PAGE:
Can physiotherapy help manage rheumatoid arthritis? (A Patient’s Guide)

Rheumatoid arthritis (RA) is a chronic autoimmune disorder that affects millions of people worldwide. According to the National Health Service (NHS), around 400,000 people in the UK have Rheumatoid arthritis, and it can affect people of any age, but it usually starts between the ages of 40 and 50. Characterised by joint pain, swelling, and stiffness, RA can have a significant impact on a person’s quality of life. While there is no cure for RA, there are a variety of treatments that can help manage symptoms and improve overall function.

The symptoms of RA can vary from person to person, but some common symptoms include:

It’s important to note that RA is a chronic condition, which means that symptoms can come and go over time, and that the severity of symptoms can also vary.

The diagnosis of RA can be difficult since the symptoms may resemble those of other conditions, and there is no single test available to diagnose RA; however, a combination of assessments and tests can assist in the diagnosis process.

Understanding the Importance of Physiotherapy for Rheumatoid Arthritis Patients

Flare-ups of rheumatoid arthritis can be particularly challenging for patients and difficult to predict, as they can experience a sudden worsening of symptoms, including joint pain, stiffness, and inflammation. During these periods, physiotherapy can play a critical role in helping patients manage their symptoms and maintain their quality of life. A physiotherapist can work with patients to develop a personalised exercise program that can help reduce pain, improve joint mobility, and prevent further damage to the joints. For example, if a patient has difficulty with gripping or grasping objects due to RA in their hands, a physiotherapist might prescribe exercises that focus on improving hand strength and dexterity.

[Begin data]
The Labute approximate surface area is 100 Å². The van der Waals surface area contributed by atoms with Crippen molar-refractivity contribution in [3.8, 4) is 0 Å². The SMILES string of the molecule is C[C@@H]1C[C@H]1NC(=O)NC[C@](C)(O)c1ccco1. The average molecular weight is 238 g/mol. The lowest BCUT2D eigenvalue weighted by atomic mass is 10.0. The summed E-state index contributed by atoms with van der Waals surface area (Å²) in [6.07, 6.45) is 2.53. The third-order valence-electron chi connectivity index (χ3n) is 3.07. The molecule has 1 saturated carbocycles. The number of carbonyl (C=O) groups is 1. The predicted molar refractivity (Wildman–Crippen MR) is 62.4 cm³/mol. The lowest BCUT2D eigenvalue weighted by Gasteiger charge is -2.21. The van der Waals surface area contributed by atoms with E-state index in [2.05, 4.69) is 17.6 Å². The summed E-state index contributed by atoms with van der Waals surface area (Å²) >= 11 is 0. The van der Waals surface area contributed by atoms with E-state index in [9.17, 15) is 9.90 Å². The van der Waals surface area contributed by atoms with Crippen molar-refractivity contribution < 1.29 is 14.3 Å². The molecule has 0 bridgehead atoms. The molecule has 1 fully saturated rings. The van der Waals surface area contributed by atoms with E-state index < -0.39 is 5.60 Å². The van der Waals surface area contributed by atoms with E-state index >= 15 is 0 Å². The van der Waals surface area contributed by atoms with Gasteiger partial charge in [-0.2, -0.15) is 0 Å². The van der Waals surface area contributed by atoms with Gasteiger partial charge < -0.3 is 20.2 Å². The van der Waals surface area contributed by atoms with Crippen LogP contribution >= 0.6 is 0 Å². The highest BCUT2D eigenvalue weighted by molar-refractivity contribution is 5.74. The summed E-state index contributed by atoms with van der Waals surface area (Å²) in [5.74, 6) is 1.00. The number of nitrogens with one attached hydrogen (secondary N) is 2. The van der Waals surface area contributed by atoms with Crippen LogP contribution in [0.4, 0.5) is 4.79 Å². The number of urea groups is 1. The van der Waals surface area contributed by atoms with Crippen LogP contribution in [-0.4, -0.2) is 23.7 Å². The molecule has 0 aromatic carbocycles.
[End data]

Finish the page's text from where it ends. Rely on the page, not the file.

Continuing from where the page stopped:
In addition, physiotherapy can also help reduce pain and inflammation associated with RA. A recent study published in the Journal of Rheumatology, by the Canadian Rheumatology Association Foundation, found that physiotherapy can help reduce pain and improve physical function in people with RA. The study also found that patients who received physiotherapy were less likely to require additional medical interventions, such as surgery or medication changes, to manage their symptoms.

There are a variety of physiotherapy techniques that can be used to manage RA symptoms. Some of the most common include:

The Role of Ongoing Physiotherapy in Long-Term Management of Rheumatoid Arthritis

While physiotherapy can be an effective tool in the short term for managing RA symptoms, it can also play a critical role in the long-term management of the condition. Regular check-ins with a physiotherapist can help monitor progress, adjust treatment plans as needed, and help patients maintain their overall health and well-being.

According to a report from the UK’s National Institute for Health and Care Excellence (NICE), physiotherapy should be considered a core component of RA management. The report notes that physiotherapy can help improve physical function and reduce pain, and can be used in conjunction with other treatments such as medication and lifestyle changes to help manage the condition over the long term.

At Physiomove London, we are dedicated to helping patients with rheumatoid arthritis achieve their goals and improve their quality of life. Our team of qualified physiotherapists has experience working with RA patients and can develop a personalised treatment plan to help manage symptoms and improve overall function. Contact us today to schedule a consultation and take the first step towards a healthier, more active life.

Rheumatoid Arthritis FAQ

Q: Can physio help me regain movement & strength?

A: Yes it can, through tailored exercises specifically designed to improve function without causing flare ups 

Q: Can I train in a gym or join fitness classes? 

A: Yes if you are not going through a flare up. However, pacing is key to success in maintaining a healthy training routine. 

Q: What treatments can be used to reduce pain and stiffness? 

A: Heat, wax therapy, joint mobilisation are a few examples of modalities that can greatly help pain management in RA